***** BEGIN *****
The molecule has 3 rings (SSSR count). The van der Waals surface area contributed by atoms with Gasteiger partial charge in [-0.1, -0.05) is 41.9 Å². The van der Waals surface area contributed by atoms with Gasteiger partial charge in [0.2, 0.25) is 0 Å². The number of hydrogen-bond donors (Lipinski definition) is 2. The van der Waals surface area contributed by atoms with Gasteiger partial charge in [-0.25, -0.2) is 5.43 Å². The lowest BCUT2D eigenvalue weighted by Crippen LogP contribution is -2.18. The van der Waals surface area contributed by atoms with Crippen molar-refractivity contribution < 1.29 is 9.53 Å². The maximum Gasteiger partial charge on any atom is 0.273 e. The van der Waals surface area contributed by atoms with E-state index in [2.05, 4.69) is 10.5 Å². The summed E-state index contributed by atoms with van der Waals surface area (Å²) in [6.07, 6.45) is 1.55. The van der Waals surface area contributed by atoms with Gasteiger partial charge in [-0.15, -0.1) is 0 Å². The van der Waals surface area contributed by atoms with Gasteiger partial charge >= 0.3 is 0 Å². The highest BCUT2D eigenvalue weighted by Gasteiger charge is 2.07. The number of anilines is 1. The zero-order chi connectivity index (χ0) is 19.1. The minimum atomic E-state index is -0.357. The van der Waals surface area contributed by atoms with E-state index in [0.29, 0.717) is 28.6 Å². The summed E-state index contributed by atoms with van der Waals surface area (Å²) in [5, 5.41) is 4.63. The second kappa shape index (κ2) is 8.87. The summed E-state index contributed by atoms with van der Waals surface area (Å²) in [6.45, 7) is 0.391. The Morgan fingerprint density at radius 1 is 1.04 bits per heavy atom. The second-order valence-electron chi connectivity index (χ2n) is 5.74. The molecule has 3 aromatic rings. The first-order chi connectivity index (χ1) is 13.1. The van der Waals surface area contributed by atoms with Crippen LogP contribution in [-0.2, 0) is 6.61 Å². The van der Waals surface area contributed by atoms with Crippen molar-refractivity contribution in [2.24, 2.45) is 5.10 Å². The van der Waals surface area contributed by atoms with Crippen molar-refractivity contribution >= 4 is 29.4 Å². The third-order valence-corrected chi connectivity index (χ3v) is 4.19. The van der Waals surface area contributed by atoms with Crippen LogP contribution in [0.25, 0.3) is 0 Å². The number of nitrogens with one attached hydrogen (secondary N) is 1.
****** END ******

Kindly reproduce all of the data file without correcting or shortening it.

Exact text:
The molecule has 3 rings (SSSR count). The van der Waals surface area contributed by atoms with Gasteiger partial charge in [-0.1, -0.05) is 41.9 Å². The van der Waals surface area contributed by atoms with Gasteiger partial charge in [0.2, 0.25) is 0 Å². The number of hydrogen-bond donors (Lipinski definition) is 2. The van der Waals surface area contributed by atoms with Gasteiger partial charge in [-0.25, -0.2) is 5.43 Å². The lowest BCUT2D eigenvalue weighted by Crippen LogP contribution is -2.18. The van der Waals surface area contributed by atoms with Crippen molar-refractivity contribution < 1.29 is 9.53 Å². The maximum Gasteiger partial charge on any atom is 0.273 e. The van der Waals surface area contributed by atoms with E-state index in [2.05, 4.69) is 10.5 Å². The summed E-state index contributed by atoms with van der Waals surface area (Å²) in [6.07, 6.45) is 1.55. The van der Waals surface area contributed by atoms with Gasteiger partial charge in [-0.15, -0.1) is 0 Å². The van der Waals surface area contributed by atoms with Gasteiger partial charge >= 0.3 is 0 Å². The highest BCUT2D eigenvalue weighted by Gasteiger charge is 2.07. The number of anilines is 1. The zero-order chi connectivity index (χ0) is 19.1. The minimum atomic E-state index is -0.357. The van der Waals surface area contributed by atoms with E-state index in [0.29, 0.717) is 28.6 Å². The summed E-state index contributed by atoms with van der Waals surface area (Å²) in [5, 5.41) is 4.63. The second kappa shape index (κ2) is 8.87. The summed E-state index contributed by atoms with van der Waals surface area (Å²) in [6.45, 7) is 0.391. The Morgan fingerprint density at radius 1 is 1.04 bits per heavy atom. The second-order valence-electron chi connectivity index (χ2n) is 5.74. The molecule has 3 aromatic rings. The first-order chi connectivity index (χ1) is 13.1. The van der Waals surface area contributed by atoms with Crippen LogP contribution in [-0.2, 0) is 6.61 Å². The van der Waals surface area contributed by atoms with Crippen molar-refractivity contribution in [2.24, 2.45) is 5.10 Å². The van der Waals surface area contributed by atoms with Crippen molar-refractivity contribution >= 4 is 29.4 Å². The third-order valence-corrected chi connectivity index (χ3v) is 4.19. The van der Waals surface area contributed by atoms with Crippen LogP contribution in [0.25, 0.3) is 0 Å². The number of nitrogens with one attached hydrogen (secondary N) is 1.